Patchouli, frankincense and myrrh are some of the scents that might greet you at the doorway to Ancient African Formula on Halsey Street. That is unless the embroidered prints adorning the mannequins in the store’s display window don’t lure you in first.
Aminata Dukuray, a native of Gambia by way of Sierra Leone, runs the health and lifestyle store with the help of her four daughters. At around 1 p.m. on any given weekday, one can find Dukuray bottling samples of her sweet-smelling body oils, or explaining to her loyal customers how exactly her Super Hair Grow formula works.
Dukuray’s Ancient African Formula skincare and hair care products are all handmade by Dukuray herself in the back of the store. Customers who find themselves there will see blocks of her uncut Shea butter soap ready to be packaged and sold.
Dukuray opened the Halsey Street store in November of 2014, but she has been in business much longer than that, making her products for at-home use before becoming a wholesaler and stocking local beauty supply stores all over New Jersey with her products.
“I’ve been in business for a long, long time,” said Dukuray when asked about the origin of her line. “I started making my products at home because my daughter had ringworm, and nothing was working. So I decided to try and make something myself, and that’s how it started.”
Less than a year after Dukuray opened shop, she has built a legion of customers that keep coming back for her sweet-smelling products.
“I buy oils. I buy soap. I buy Shea butter. I even buy earrings. I love her products because they are natural. I use them for everything,” said Kecia Richardson-Gilbert, one of Dukuray’s customers.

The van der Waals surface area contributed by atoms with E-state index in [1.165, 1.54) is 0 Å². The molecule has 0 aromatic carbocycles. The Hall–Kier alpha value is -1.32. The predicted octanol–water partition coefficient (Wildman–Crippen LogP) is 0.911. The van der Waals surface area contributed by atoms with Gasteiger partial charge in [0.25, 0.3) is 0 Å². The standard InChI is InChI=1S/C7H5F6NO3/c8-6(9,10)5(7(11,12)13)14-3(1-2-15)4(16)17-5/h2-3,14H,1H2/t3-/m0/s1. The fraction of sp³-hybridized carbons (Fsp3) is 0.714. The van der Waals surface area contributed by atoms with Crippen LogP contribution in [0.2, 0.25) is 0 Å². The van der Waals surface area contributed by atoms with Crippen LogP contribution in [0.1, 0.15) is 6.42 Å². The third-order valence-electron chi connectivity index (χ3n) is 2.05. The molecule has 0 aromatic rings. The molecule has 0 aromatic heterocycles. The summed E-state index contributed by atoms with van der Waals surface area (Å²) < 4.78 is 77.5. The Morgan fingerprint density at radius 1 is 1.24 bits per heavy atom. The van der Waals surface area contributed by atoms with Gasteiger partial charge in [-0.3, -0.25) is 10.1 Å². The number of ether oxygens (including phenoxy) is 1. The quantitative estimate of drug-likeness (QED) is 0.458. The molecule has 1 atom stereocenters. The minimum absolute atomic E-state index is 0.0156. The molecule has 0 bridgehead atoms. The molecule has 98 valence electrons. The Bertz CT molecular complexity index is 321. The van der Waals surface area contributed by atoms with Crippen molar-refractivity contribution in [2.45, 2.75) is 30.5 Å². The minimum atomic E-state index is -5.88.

Beyond skin and hair care, Ancient African Formula is also home to African-inspired jewelry, artwork and more recently, clothing. As Dukuray bagged up another one of her orders, a customer lamented the sign outside the store informing customers that Dukuray will not be able to take anymore clothing orders for another two weeks due to her busy schedule.
“I overbooked myself. People were making so many orders for the clothes that I barely had time to make my products,” Dukuray explained. “Customers came in and there was nothing on the shelves, nothing to sell.”
The new additions to Dukuray’s brand are bespoke, embroidered outfits made from African prints — prints that her daughter brings back to the U.S. from her trips to West Africa. From the midday rush in Dukuray’s store, it is clear that her store is thriving.
“Everyone comes here, it’s not just African women. Some people come because their friends tell them about it, and some just come because they see the sign,” Dukuray said.
Even though her store is doing well, Dukuray is not one to rest on her laurels. The businesswoman is already in the planning stages of developing an African-inspired restaurant right next door to her existing space.
“I see it [Ancient African Formula] growing. I see us opening more stores, and not just in New Jersey,” she said.